888 Holdings ‘£2 Billion-Plus’ Agreement for William Hill Europe is Real Deal, Insist UK Media Sources
888 Holdings has sealed the deal to buy William Hill’s European assets from Caesars Entertainment Inc for north of £2 billion (US£2.76 billion ), according to The Times.
The British national newspaper was on Wednesday sticking by its sources that 888 had “won the race” to acquire the heritage betting company’s operations in its UK base and across Europe.
An online report to that effect published by The Times on Tuesday morning prompted 888 to announce just hours later it was merely in “advanced talks” with Caesars. There was “no certainty” discussions would result in a transaction, the company said.
While no additional announcement from 888 has been forthcoming, The Times was sticking to its guns today.
It reiterated that the Gibraltar based online gaming giant had outbid its closest rival, the US private equity firm Apollo Capital Management, in a deal “estimated” to be worth more than £2 billion.
The sale process, run by Deutsche Bank, comprises the William Hill brand, dating back to 1934, its betting shops and the bookmaker’s online operations in Britain and Europe,” The Times insisted today.
Caesars acquired William Hill for US$3.69 billion last year but made it clear at the time that it had no interest in the company’s core European unit and would seek “alternative owners.”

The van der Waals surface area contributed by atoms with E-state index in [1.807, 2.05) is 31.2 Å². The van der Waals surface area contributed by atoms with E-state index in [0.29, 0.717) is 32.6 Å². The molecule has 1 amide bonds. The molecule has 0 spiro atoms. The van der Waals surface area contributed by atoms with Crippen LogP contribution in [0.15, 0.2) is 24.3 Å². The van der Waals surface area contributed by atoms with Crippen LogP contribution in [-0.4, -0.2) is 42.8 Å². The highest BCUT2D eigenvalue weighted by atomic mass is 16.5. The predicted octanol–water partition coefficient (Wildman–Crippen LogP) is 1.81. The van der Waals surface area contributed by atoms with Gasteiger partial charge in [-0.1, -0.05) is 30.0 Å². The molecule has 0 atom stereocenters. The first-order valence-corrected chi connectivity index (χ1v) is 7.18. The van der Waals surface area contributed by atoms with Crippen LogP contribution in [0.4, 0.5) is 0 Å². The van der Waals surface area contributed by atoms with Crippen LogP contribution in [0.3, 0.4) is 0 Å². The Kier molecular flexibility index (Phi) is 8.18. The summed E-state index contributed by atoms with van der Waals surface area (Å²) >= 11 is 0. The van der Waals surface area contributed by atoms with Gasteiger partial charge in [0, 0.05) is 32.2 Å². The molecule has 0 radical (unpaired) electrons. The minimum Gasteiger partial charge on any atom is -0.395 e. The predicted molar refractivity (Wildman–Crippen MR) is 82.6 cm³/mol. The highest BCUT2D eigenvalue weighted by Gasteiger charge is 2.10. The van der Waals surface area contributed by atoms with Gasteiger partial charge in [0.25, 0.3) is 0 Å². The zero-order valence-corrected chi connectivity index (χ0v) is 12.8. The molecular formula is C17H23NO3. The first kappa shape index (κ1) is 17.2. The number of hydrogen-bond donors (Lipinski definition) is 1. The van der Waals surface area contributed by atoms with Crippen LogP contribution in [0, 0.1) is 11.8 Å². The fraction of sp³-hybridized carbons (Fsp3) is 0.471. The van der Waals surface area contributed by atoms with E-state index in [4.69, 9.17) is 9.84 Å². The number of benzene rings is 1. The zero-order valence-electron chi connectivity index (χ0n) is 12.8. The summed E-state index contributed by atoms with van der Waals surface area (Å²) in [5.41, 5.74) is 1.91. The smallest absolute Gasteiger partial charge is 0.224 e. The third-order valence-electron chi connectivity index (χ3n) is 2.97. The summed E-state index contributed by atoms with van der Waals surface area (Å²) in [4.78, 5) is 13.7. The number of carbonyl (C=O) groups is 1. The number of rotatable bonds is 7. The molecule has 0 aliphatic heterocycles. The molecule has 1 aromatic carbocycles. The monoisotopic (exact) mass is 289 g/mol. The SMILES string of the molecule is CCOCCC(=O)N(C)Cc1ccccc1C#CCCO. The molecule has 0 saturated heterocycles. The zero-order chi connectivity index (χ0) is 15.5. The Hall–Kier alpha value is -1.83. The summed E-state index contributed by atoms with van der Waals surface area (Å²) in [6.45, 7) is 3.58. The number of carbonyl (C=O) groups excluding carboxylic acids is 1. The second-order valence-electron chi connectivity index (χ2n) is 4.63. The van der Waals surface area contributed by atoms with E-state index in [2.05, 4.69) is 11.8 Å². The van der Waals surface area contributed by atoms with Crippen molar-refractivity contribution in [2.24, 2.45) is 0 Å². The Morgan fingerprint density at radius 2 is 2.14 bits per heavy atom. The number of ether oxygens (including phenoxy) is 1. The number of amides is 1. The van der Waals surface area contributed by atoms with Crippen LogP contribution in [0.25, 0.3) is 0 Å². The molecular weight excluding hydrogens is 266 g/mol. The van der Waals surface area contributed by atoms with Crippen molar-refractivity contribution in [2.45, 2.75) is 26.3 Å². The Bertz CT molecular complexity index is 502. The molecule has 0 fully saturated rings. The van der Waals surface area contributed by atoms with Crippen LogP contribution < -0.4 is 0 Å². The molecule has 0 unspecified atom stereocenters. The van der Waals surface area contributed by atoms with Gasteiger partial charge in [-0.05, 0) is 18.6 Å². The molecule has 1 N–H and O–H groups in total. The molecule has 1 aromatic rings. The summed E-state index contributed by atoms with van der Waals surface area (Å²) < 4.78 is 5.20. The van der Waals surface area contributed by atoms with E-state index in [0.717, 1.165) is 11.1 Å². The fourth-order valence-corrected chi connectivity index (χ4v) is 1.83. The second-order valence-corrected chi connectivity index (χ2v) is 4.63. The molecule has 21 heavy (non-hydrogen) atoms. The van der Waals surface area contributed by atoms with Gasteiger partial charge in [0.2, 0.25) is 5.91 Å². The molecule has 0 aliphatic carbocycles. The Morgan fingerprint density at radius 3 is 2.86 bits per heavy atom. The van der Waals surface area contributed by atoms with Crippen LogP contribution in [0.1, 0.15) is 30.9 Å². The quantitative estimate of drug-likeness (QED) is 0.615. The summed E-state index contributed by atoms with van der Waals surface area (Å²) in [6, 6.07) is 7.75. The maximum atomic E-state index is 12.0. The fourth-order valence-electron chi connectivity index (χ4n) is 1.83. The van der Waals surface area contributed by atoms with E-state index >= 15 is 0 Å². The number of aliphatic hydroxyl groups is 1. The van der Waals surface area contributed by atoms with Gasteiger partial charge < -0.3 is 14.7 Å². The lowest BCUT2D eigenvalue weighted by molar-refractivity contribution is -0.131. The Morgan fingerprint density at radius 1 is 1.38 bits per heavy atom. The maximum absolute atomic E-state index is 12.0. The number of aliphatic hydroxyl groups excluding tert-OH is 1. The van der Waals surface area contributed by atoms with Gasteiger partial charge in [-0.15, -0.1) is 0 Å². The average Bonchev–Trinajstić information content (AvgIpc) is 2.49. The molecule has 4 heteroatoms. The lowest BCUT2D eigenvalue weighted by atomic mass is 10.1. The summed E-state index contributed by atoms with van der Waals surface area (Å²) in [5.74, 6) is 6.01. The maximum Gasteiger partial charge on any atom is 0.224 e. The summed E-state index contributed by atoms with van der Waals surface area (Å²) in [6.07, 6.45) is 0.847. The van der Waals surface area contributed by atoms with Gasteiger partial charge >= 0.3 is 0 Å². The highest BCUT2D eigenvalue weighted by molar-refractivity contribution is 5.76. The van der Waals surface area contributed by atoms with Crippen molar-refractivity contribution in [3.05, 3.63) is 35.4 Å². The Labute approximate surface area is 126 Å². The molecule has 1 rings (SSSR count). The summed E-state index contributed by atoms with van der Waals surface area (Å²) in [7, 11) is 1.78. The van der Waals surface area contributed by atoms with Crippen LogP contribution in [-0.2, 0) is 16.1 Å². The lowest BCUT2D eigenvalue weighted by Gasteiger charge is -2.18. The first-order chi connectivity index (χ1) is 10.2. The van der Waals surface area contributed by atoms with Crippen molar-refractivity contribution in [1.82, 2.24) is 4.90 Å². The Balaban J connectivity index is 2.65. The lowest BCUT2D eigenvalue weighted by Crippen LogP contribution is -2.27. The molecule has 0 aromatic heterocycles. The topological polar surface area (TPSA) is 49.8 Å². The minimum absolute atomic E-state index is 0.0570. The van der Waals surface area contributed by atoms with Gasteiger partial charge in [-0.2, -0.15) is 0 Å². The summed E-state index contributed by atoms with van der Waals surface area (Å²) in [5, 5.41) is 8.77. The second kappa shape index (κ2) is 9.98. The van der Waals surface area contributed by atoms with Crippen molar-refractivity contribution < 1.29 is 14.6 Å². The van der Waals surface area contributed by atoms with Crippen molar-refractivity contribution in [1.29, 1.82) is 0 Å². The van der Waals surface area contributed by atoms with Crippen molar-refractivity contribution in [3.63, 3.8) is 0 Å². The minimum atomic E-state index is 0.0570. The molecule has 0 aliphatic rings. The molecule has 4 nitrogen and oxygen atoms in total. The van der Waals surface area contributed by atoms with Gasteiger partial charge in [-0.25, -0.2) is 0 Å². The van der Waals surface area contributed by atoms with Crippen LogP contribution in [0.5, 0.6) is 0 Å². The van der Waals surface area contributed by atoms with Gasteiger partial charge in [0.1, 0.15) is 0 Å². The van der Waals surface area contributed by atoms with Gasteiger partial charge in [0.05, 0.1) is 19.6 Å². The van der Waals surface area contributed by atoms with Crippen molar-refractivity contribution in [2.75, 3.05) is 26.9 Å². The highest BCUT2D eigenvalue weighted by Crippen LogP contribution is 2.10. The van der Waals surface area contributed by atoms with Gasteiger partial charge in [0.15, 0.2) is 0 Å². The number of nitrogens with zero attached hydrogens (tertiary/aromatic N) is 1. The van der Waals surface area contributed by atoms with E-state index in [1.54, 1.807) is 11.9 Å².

Prior to the acquisition, the Nevada-based casino giant already had a joint venture in place with William Hill US, the leading sports book operator in the Nevada market. Since the US Supreme Court lifted the federal ban on sports betting, the American unit had made significant inroads as new states began to regulate.
While the European division is currently more valuable, its operations have been stymied in recent years by a tightening of regulation in Europe, not least its home country, the UK. Meanwhile, the US is expected to quickly become the biggest regulated sports betting market in the world.
What About the Shops?
Goodbody analyst David Brohan said Wednesday the deal would “transform [888’s] scale and earnings profile.”
“It was always likely to be in a strong position, given the potential it has to drive material synergies given its priority technology,” he added.
If the deal is on, as The Times asserts, the question remains of what will become of William Hill’s 1,414 betting shops across the UK.
888 has always been strictly online-only, and the addition of land-based operations could prove onerous as the UK faces a regulatory clampdown.
Rival UK operator Betred has experssed an interest in taking them on. But tantalizingly, in a March earnings call, 888 CEO Itai Pazner suggested that William Hill’s retail business “could be an interesting asset.”
“There are benefits to owning betting shops,” he said.
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